BC Provincial Government Talks Big About Protecting Renters but Vancouver Tenants Union Says Key Changes Are Missing

***For Immediate Release***


BC Provincial Government Talks Big About Protecting Renters but Vancouver Tenants Union Says Key Changes Are Missing

April 2, 2024




Today the BC Minister of Housing announced proposed changes to the Residential Tenancy Act aimed at protecting tenants from bad-faith evictions, but the Vancouver Tenants Union urges the province to finish closing the loopholes that were left behind.

The union is asking why the province decided to specifically change the Act to protect families who are adding a child under 19 to their household from needing a new lease, instead of a broader rule to allow any changes in household composition to remain under the same lease. Currently, if a couple breaks up or moves in together, or a roommate moves in or out, a landlord can require the tenants to sign a new lease with a whole new rent or just be evicted


“As more and more renters are pushed into sharing their homes with roommates to save on rent, we see more people grappling with how to navigate regular changes in their household without incurring a big rent increase or being evicted. Right now roommates are a kind of grey area with the law in general.” says VTU member Rebecca Love. “It seems odd that they would only decide to protect some of the people affected by this problem, when they could have just as easily closed the whole loophole.”


VTU members say that while they’re glad to see “landlord use” evictions finally being taken seriously as a threat to housing stability, only half of the issue is being addressed. The proposed changes do not address situations where landlords claim they need to evict a tenant in order to move a caretaker into a unit. This has been an increasingly common tactic in multi-unit buildings since other types of evictions have become more regulated. Just last summer, renters rallied around a tenant who was facing eviction for this reason even though there were multiple vacant units being used as AirBnBs in his building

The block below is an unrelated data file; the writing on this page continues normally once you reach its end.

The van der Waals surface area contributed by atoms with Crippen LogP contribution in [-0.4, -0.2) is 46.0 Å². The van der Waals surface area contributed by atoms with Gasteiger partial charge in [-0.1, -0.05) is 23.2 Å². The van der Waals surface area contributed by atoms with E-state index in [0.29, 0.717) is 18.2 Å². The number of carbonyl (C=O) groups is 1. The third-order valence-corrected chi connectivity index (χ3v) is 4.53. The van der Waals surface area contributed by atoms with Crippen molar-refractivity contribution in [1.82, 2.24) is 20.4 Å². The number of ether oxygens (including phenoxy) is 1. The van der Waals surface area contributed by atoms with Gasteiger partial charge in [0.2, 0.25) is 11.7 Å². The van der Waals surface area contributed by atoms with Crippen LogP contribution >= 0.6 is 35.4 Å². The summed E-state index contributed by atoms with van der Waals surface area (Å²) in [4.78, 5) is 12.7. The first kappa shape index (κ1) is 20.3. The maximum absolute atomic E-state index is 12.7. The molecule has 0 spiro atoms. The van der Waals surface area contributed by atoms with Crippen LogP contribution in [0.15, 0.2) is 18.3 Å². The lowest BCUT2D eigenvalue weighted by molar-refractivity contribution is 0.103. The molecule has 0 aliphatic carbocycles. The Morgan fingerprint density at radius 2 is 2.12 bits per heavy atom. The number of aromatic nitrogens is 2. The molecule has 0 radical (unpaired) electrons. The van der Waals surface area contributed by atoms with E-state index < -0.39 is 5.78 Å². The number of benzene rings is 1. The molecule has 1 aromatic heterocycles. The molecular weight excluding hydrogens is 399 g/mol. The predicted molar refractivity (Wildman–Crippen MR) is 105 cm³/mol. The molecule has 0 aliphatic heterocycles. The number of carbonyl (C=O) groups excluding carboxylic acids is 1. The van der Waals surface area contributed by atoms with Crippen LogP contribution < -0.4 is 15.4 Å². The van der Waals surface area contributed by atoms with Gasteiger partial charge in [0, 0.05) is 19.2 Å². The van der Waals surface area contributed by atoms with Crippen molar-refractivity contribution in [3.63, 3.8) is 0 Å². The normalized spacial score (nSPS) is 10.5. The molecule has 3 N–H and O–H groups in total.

“In buildings that don’t already have a caretaker, how can the need for one be so great that it would warrant kicking someone out of their home?” says VTU member Mariah Javadi. “We hear of cases where a landlord will evict someone to move in a caretaker and then 6 months later, they evict someone else in the same building with the same justification. This is a loophole that gets abused over and over again - it’s like playing Whack-A-Mole.” 


The way the RTB is set up largely places the burden of enforcing tenants’ rights on the tenant by requiring them to file a dispute if their landlord is not obeying the law or acting in good faith. The union says that requiring landlords to apply for permission to evict with proof ahead of time is a step in the right direction, but without some proactive enforcement to ensure there are penalties for landlords who try to circumvent the new regulations, this leaves those most at risk behind.


“It’s often the most vulnerable long-term tenants, those with language barriers, seniors and people on fixed-income, who are evicted for financial gain.” VTU member Rebecca Love says. “Pursuing an RTB dispute requires a lot of time and energy, not to mention English reading and writing skills, plus understanding of basic legal terms and the RTB itself. But most importantly, you need to know that you have to file a dispute in the first place. We constantly hear of tenants getting a text or a call from their landlord just saying “you have to leave” and they don’t know it’s not a valid eviction until it’s too late.”

Ultimately, the union says that one of the most powerful things the government could do to protect tenants is bring in vacancy control. “The bad faith evictions that the province has been chipping away at for the past few years are largely attempts by landlords to exploit the rent control loophole, where they can kick out a tenant and raise the rent however much they want for the next tenant. Vacancy control would remove the profit incentive for bad faith evictions at the source.” says Javadi. 



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